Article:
This is nudging its evolution a little quicker than the 2010. The fruit is beginning to soften, not to tertiary aspects yet, but there are hints of black truffles and wood smoke. For me the 2010 is the clear winner of the two in terms of longevity, but this is still an extremely accomplished wine that should be celebrated. It has excellent freshness for such a warm year, showing the benefit of its Cabernets, and yet there is no austerity on display - rather it is full of beautifully seductive and richly spiced flavours. Wonderful. (JA)
So much forest fruit, fresh mushrooms and sweet tobacco. Complex. Full body and very polished, velvety tannins. A long and flavorful finish. Still tight. A big and rich wine. Needs five to six years more. But impressive to taste already.
A ripe year like 2009 is kind to the Cabernet Sauvignon of Château Figeac. The wine is perfumed with new wood and sweet fruits, delicious black currant flavors giving both ripeness and freshness. The wine has weight and impressive density. A star of the vintage. *Cellar Selection* (RV)
Distinctive, with atypical (for St.-Emilion) force and drive to the black currant, roasted cedar and maduro tobacco flavors, which are supported by a dense, loam-tinged structure. Terrific roasted espresso, ganache and fig paste notes wait in reserve. Very muscular, but with the cut for balance. Best from 2017 through 2035. (JM)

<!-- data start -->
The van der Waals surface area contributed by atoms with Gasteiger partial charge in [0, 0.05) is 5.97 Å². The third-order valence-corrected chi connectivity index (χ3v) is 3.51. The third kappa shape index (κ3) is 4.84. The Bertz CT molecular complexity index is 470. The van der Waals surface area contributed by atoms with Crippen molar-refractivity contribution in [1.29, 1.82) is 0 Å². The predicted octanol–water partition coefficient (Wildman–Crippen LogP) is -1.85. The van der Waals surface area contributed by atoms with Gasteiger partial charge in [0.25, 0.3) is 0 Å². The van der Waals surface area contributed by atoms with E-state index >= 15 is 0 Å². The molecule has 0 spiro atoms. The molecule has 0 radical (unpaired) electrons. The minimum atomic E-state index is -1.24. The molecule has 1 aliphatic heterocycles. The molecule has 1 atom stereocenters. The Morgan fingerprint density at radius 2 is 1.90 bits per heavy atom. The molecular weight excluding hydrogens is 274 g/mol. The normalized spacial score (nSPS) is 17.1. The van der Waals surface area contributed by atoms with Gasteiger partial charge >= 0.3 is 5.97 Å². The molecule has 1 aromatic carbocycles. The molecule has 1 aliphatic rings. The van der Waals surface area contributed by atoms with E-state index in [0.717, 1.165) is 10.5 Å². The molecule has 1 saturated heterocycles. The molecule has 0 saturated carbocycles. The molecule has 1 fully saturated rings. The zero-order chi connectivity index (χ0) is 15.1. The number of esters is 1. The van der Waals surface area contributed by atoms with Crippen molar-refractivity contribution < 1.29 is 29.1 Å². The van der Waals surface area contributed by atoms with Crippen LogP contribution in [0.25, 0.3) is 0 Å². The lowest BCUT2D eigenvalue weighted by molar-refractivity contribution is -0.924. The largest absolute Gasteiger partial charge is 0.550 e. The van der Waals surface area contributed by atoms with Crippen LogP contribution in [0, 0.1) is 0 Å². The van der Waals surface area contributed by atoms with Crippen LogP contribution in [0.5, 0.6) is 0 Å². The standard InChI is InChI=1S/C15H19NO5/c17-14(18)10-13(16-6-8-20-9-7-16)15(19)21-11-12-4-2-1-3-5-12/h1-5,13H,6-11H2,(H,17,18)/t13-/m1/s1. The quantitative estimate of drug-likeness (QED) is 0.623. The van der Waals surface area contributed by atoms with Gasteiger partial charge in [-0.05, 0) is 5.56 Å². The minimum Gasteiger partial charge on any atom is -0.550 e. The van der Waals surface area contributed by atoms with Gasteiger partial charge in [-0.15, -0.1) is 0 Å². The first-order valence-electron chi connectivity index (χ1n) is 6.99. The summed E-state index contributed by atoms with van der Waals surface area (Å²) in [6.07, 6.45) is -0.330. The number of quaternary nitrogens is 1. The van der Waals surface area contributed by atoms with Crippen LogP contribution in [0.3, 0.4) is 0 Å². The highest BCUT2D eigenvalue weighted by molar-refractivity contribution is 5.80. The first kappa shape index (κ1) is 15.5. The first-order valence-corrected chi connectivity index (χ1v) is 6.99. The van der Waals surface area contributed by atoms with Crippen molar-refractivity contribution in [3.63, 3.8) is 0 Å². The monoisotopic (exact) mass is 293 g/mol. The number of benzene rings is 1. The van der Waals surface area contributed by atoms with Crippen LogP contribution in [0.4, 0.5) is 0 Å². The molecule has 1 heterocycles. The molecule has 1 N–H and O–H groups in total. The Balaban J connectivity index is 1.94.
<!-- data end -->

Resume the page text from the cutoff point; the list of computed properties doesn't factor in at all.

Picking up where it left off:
The 2009 Château Figeac is the normal blend of close to equal parts Merlot, Cabernet Franc, and Cabernet Sauvignon. It’s a beautiful wine that has classic Figeac style, yet is more reserved and backward than most in the vintage. Forest floor, truffle, blackcurrants, cigar ash and green tobacco notes all emerge from this full-bodied, ripe, yet pure, elegant Saint-Emilion that has good acidity and plenty of length. The tannins are ripe, yet firm, it’s nicely balanced, and it blossoms with time in the glass. Nevertheless, it needs another 4-5 years of cellaring to hit prime time, and it should keep for 2-3 decades.
The 2009 seems to have closed down a little since I last tasted it: gravelly and smoky, what you might describe as austere for the vintage. Stylistically it is actually similar to the 2008 Figeac with an appealing savory entry, grainy tannin, a pinch of black pepper and a slightly clipped, but focused finish. This is one of the few Right Bank wines whereby the terroir is more expressive than the growing season, so it will appeal to those that appreciate the style of Figeac, though not necessarily to those that prefer the voluptuousness of the 2009s. Additionally, comparing it directly to the 2010, I suspect that it might not have quite as much longevity as the succeeding vintage. That said, this is still a knockout Saint Emilion that is going to bestow a lot of drinking pleasure over the years. (NM)
Red-ruby. Aromas of redcurrant and plum are complicated by gravel, tobacco, wild herbs and cedar. Lush, suave and seamless, with noteworthy energy and a restrained sweetness to the fine-grained flavors of red fruits, tobacco and herbs. Insinuating tobacco and cedar notes perfume the mouth as the wine opens in the glass. Very firm wine, finishing with noble, edge-free tannins, lingering spiciness and sneaky length. Quite ripe for Figeac but without any excesses. (ST)
Very dark crimson. Real energy and richness and tension. Lovely polish and lots of Cabernet influence. Great. Really lively finish. Not at all too rich. Tannins only on the end! Tension trumps vintage. You could enjoy this now with food! 18.5/20 points (JR)
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